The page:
FACTBOX-Olmert and Abbas: the distance between them
Nov 20 (Reuters) - The United States will host a peace conference in Annapolis, Maryland next week aimed at relaunching talks on Palestinian statehood after a 7-year break.
How far part are Israeli Prime Minister Ehud Olmert and Palestinian President Mahmoud Abbas on some of the biggest issues negotiators will face after the Annapolis meeting?
Israel has said that no agreement will be implemented until the Palestinians dismantle militant groups. Palestinians say Israeli occupation in the West Bank hinders their efforts. Hamas Islamists opposed to Abbas control the Gaza Strip.
Olmert has privately expressed a willingness to relinquish "90-something" percent of the West Bank territory, along with 100 percent of the Gaza Strip, as part of a final peace deal, Western officials said.
Western officials said Olmert was likely to offer at least 92 percent of the West Bank, with a land swap to compensate the Palestinians for Jewish settlement blocs that would be part of Israel. The officials said they believe Olmert would be prepared to offer Israeli lands equivalent to between 4 and 6 percent of the West Bank in exchange for the settlements.
Israeli officials and Western diplomats said Olmert wants to be compensated in territory for a 35-km (20-mile) corridor of land that would be used to connect the West Bank to the Gaza Strip. It is unclear how much land this would entail or whether this would be part of the exchange for the settlement blocs.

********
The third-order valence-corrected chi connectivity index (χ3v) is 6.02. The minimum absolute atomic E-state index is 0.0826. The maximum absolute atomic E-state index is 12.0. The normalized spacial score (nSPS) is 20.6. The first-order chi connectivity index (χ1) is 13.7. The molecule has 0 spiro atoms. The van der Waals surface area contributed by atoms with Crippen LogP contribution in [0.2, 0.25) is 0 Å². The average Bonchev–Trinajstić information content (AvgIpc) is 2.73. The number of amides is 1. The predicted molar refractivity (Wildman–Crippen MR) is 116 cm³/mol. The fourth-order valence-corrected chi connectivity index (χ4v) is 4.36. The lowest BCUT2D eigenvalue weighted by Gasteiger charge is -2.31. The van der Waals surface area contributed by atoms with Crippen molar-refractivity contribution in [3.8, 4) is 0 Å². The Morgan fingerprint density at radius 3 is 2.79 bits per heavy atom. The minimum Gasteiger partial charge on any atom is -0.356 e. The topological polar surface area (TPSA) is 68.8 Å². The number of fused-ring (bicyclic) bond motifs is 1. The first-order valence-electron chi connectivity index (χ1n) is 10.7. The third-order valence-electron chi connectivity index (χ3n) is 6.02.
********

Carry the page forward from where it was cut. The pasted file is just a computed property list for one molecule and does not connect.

Abbas has demanded the equivalent of 100 percent of the West Bank and Gaza Strip, a land area he says totals 6,205 sq.km. (2,396 sq. miles). That is how much Palestinian territory Abbas estimated Israel captured in the 1967 Middle East war.
But Abbas has also raised the possibility of amending the pre-1967 lines. Palestinian officials say Abbas may be willing to accept a 1.5-to-2 percent land swap, provided the end result is a state on 6,205 sq.km. of territory.
Abbas is demanding that Arab East Jerusalem be the capital of any future Palestinian state. West Jerusalem would be the capital of Israel. Israel at present regards all of Jerusalem as its capital but this is not recognised internationally.
One of the biggest sticking points is how to administer the Old City, site of Judaism's Western Wall and Islam's al-Aqsa mosque and Dome of the Rock, as well as Christian holy sites.
One of Olmert's closest confidants, Vice Premier Haim Ramon, said Israel should in future negotiate creation of a "special regime" that would govern the Old City's sacred sites.
In a proposal to end the conflict in December 2000, U.S. President Bill Clinton called for Palestinian sovereignty over the area where al-Aqsa and the Dome of the Rock stand. Israel would have sovereignty over the Western Wall.
There would be an international monitoring system.
Ramon said Olmert's government would not allow a formal "right of return" for millions of Palestinian refugees to what is now Israel. But Ramon said some Palestinians could ask to settle in Israel on humanitarian grounds.
Israel wants Abbas to give up the "right of return" in exchange for Israeli concessions on Jerusalem and borders.
Abbas has pointed to language on the right of return in U.N. resolutions and an Arab League peace plan as possible models.
First launched in 2002, the Arab initiative calls on Israel to reach an "agreed and just" solution for Palestinian refugees based on U.N. Resolution 194, which calls for the return of refugees -- and compensation for those who do not go home.
(Reporting by Adam Entous and Wafa Amr; Editing by Dominic Evans)
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